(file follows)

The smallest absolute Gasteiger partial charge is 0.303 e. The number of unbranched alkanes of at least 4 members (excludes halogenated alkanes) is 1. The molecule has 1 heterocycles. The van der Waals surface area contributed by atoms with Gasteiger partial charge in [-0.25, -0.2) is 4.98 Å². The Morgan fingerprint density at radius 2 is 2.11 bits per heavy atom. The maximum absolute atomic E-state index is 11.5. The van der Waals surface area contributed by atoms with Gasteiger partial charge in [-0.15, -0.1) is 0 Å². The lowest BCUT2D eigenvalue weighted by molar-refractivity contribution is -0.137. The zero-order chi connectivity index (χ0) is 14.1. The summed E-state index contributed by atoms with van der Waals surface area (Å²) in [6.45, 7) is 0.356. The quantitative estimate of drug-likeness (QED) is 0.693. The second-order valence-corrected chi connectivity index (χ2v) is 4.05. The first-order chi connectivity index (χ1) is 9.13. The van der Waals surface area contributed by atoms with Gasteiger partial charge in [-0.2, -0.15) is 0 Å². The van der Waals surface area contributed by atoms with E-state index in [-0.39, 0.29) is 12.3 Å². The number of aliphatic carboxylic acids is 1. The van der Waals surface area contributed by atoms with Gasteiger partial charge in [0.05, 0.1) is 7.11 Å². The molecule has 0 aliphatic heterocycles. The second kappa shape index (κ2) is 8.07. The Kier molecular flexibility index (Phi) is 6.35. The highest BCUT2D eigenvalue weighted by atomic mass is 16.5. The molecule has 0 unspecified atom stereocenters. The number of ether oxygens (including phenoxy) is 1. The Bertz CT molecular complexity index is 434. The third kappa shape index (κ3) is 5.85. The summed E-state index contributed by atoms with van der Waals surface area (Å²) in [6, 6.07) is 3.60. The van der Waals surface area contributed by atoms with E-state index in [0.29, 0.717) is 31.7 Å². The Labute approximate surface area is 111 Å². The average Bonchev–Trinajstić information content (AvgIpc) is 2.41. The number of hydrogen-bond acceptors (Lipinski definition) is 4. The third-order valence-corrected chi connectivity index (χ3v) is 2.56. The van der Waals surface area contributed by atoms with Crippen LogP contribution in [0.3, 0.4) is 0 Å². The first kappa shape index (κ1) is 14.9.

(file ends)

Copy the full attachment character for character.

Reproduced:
The smallest absolute Gasteiger partial charge is 0.303 e. The number of unbranched alkanes of at least 4 members (excludes halogenated alkanes) is 1. The molecule has 1 heterocycles. The van der Waals surface area contributed by atoms with Gasteiger partial charge in [-0.25, -0.2) is 4.98 Å². The Morgan fingerprint density at radius 2 is 2.11 bits per heavy atom. The maximum absolute atomic E-state index is 11.5. The van der Waals surface area contributed by atoms with Gasteiger partial charge in [-0.15, -0.1) is 0 Å². The lowest BCUT2D eigenvalue weighted by molar-refractivity contribution is -0.137. The zero-order chi connectivity index (χ0) is 14.1. The summed E-state index contributed by atoms with van der Waals surface area (Å²) in [6.45, 7) is 0.356. The quantitative estimate of drug-likeness (QED) is 0.693. The second-order valence-corrected chi connectivity index (χ2v) is 4.05. The first-order chi connectivity index (χ1) is 9.13. The van der Waals surface area contributed by atoms with Gasteiger partial charge in [-0.2, -0.15) is 0 Å². The van der Waals surface area contributed by atoms with E-state index in [-0.39, 0.29) is 12.3 Å². The number of aliphatic carboxylic acids is 1. The van der Waals surface area contributed by atoms with Gasteiger partial charge in [0.05, 0.1) is 7.11 Å². The molecule has 0 aliphatic heterocycles. The second kappa shape index (κ2) is 8.07. The Kier molecular flexibility index (Phi) is 6.35. The highest BCUT2D eigenvalue weighted by atomic mass is 16.5. The molecule has 0 unspecified atom stereocenters. The number of ether oxygens (including phenoxy) is 1. The Bertz CT molecular complexity index is 434. The third kappa shape index (κ3) is 5.85. The summed E-state index contributed by atoms with van der Waals surface area (Å²) in [6, 6.07) is 3.60. The van der Waals surface area contributed by atoms with E-state index in [0.29, 0.717) is 31.7 Å². The Labute approximate surface area is 111 Å². The average Bonchev–Trinajstić information content (AvgIpc) is 2.41. The number of hydrogen-bond acceptors (Lipinski definition) is 4. The third-order valence-corrected chi connectivity index (χ3v) is 2.56. The van der Waals surface area contributed by atoms with Crippen LogP contribution in [0.3, 0.4) is 0 Å². The first kappa shape index (κ1) is 14.9.